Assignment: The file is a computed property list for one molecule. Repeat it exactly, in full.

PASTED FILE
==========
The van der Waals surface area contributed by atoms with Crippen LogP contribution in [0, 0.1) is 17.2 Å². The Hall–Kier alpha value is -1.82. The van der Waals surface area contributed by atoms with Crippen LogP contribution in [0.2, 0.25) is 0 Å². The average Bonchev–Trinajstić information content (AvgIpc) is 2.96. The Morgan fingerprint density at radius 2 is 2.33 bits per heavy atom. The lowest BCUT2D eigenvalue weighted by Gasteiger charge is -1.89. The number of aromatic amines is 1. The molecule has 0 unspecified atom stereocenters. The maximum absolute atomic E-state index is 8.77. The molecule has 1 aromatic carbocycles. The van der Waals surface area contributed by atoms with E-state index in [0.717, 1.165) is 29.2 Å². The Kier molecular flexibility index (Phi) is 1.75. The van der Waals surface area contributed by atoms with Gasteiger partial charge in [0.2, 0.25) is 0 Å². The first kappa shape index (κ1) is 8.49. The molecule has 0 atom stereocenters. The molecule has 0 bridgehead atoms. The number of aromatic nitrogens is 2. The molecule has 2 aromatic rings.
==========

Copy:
The van der Waals surface area contributed by atoms with Crippen LogP contribution in [0, 0.1) is 17.2 Å². The Hall–Kier alpha value is -1.82. The van der Waals surface area contributed by atoms with Crippen LogP contribution in [0.2, 0.25) is 0 Å². The average Bonchev–Trinajstić information content (AvgIpc) is 2.96. The Morgan fingerprint density at radius 2 is 2.33 bits per heavy atom. The lowest BCUT2D eigenvalue weighted by Gasteiger charge is -1.89. The number of aromatic amines is 1. The molecule has 0 unspecified atom stereocenters. The maximum absolute atomic E-state index is 8.77. The molecule has 1 aromatic carbocycles. The van der Waals surface area contributed by atoms with E-state index in [0.717, 1.165) is 29.2 Å². The Kier molecular flexibility index (Phi) is 1.75. The van der Waals surface area contributed by atoms with Gasteiger partial charge in [0.2, 0.25) is 0 Å². The first kappa shape index (κ1) is 8.49. The molecule has 0 atom stereocenters. The molecule has 0 bridgehead atoms. The number of aromatic nitrogens is 2. The molecule has 2 aromatic rings.